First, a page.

Proving the Business Case for the Internet of Things

Apple takes risk with smartwatch as competition increases

Steve Rogerson
September 14, 2016
Apple is takings risks with the latest version of the Apple Watch to return to smartphone growth, according to IHS Technology’s head of mobile analysis Ian Fogg. But it is facing competition from the likes of Alcatel and TomTom.
The series two Apple Watch announced this month includes a Nike-brand model and is swim proof, being water resistant to 50m. It uses a faster Apple-designed S2 chipset, with dual core application processor, claimed to be 50 per cent faster, with x2 graphics.
Apple has updated the original Apple Watch with the new chipset, but not the other features.
The built-in GPS is open to app developers but it has the same square display as the first generation.
“Apple addresses some of the rough edges in the first generation smartwatch, including speed, degree of water resistance and ability to accurately track runs when used independently from an iPhone,” said Fogg. “These are sensible but unexciting enhancements. But battery life performance is as yet unclear, the GPS if used for long period may in effect even worsen performance over the first generation model. This will not become clear until Apple Watch series 2 ships.”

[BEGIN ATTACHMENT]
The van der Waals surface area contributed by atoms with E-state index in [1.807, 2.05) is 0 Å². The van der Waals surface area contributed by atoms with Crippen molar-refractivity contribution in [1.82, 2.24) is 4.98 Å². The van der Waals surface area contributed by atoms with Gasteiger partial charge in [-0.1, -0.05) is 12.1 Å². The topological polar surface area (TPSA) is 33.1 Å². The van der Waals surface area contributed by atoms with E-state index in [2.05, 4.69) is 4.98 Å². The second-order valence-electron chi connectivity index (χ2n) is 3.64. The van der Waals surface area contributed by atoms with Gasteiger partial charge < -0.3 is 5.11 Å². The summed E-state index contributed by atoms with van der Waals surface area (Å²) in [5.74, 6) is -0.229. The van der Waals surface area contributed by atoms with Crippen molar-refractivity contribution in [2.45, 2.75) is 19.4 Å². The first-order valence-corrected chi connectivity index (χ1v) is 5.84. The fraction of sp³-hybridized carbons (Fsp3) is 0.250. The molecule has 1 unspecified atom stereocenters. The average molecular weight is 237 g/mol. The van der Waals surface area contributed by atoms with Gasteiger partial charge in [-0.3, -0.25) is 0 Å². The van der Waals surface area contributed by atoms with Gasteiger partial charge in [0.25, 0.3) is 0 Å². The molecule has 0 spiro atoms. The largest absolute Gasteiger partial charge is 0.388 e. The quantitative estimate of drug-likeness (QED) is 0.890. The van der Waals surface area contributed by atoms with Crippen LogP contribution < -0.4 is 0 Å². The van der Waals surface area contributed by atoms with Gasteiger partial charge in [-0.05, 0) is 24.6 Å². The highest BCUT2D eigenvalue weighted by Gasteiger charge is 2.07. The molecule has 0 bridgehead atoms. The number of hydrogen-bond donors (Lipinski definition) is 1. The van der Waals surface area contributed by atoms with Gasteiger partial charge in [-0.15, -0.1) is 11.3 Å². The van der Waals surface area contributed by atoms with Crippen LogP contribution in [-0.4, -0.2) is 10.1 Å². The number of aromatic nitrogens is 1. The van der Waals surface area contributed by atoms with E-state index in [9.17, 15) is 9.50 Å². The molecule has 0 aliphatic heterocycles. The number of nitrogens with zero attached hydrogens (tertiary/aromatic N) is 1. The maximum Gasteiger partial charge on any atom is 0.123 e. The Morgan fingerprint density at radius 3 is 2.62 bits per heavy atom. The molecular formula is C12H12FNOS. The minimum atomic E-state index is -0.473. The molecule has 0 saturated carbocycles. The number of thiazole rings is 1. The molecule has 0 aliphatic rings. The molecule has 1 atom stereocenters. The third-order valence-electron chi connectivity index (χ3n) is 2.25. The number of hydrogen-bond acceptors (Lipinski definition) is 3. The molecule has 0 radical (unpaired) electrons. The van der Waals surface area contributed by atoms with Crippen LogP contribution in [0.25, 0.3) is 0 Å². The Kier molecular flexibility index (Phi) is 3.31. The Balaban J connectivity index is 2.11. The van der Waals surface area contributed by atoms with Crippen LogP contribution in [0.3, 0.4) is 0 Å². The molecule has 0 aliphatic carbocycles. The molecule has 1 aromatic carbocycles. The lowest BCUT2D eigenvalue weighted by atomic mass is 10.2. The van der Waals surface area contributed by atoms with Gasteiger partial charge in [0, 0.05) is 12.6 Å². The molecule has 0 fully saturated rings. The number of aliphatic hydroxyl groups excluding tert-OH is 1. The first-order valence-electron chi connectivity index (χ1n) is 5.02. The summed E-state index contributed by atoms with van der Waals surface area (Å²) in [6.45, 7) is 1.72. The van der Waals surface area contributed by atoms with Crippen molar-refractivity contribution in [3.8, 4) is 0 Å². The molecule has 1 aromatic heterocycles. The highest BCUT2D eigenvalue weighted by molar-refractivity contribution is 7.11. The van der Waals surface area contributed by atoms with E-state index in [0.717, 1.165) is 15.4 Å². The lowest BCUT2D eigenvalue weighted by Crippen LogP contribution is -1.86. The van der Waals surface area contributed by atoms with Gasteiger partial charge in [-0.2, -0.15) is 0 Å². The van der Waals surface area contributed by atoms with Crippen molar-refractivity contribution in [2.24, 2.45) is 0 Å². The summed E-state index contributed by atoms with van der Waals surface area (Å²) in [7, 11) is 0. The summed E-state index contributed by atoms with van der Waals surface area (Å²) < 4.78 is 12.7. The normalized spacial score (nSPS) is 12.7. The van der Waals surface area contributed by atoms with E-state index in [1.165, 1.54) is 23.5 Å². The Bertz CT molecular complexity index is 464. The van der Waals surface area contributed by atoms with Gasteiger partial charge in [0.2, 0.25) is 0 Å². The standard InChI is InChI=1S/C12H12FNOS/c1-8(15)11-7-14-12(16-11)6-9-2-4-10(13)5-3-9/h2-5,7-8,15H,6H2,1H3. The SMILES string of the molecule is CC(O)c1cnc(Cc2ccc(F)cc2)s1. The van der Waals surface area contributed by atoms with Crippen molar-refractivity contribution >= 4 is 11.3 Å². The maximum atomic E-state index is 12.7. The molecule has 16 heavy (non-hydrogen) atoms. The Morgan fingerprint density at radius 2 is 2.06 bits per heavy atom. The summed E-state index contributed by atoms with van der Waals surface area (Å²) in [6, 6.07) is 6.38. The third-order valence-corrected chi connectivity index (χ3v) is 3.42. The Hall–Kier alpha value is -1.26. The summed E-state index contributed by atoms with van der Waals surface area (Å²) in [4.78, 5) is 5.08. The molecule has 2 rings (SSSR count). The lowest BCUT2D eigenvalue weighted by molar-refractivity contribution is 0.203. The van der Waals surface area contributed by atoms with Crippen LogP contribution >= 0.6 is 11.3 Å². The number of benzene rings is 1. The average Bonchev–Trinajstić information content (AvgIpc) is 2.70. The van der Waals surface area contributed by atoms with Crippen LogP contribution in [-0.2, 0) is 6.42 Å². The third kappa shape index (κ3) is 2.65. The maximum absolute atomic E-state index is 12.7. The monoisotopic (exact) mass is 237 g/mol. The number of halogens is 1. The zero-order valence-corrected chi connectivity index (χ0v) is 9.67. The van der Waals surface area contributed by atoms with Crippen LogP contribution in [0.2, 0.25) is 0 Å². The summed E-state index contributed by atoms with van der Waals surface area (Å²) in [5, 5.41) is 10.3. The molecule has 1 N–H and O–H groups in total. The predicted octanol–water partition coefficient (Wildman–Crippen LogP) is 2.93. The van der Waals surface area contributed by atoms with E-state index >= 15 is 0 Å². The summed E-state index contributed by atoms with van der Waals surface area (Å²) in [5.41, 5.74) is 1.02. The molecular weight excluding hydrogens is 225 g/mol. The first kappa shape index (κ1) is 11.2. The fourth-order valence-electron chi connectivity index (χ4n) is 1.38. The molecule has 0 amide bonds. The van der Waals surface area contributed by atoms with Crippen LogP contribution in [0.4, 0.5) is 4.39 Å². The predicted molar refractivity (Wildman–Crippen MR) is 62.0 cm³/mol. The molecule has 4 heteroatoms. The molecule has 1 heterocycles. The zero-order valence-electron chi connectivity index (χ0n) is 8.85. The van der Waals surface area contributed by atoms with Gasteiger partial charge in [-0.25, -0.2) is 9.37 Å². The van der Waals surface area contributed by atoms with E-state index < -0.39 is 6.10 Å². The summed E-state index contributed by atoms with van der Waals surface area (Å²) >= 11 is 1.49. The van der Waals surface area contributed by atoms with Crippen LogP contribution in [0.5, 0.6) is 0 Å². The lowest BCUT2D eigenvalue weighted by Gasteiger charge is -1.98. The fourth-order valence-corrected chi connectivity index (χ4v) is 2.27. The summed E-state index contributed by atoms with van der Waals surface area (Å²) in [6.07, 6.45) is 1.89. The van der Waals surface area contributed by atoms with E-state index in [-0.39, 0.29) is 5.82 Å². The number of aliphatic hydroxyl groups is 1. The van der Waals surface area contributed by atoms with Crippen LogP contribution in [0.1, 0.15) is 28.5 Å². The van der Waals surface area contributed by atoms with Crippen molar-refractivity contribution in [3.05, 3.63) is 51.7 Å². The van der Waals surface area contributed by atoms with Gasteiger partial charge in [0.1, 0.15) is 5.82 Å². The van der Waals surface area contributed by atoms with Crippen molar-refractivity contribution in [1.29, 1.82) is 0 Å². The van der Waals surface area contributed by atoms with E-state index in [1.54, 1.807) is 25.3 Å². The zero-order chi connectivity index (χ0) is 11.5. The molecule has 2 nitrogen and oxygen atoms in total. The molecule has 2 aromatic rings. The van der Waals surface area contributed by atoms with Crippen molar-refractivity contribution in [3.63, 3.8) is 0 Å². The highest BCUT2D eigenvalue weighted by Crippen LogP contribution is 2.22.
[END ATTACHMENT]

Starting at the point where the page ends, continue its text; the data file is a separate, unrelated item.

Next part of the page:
However, he said that while series two would appeal to consumers who liked the original design, Apple would attract few new admirers with the similar design.
“To widen appeal further, we recommend Apple should offer a model with a round display, offer an always-on option, open WatchOS to third party watch faces to re-ignite third-party developer support, and lengthen battery life to several days,” Fogg said. “For now, the increased fitness capabilities and Nike partnerships will keep the Apple Watch business moving, without creating a break out new product category success for Apple as the original iPhone was nine years ago.”
Apple has also tightened its guidelines for health app developers by setting strict rules for those that go beyond fitness and wellness into clinical health.
This month’s IFA show in Berlin showed that Apple’s position in the wearables market is under threat as a large number companies released products.
Alcatel for example launched Move, a series of wearable and lifestyle devices for people of all ages. The series comprises Moveband, Movetime Wifi Watch, Movetrack and Move Track & Talk. All have different features, colours and styles, but all have one thing in common: they are designed for active people with an interest and need to understand their busy lives to make them easier.
After the launch of Go Watch last year, Alcatel goes one step further in connecting children with their parents, right from their smartphones, with Move Track & Talk. Parents can ensure their children’s safety from the palms of their hands — making calls, sending voice messages, tracking their location, all from a dedicated user-friendly application.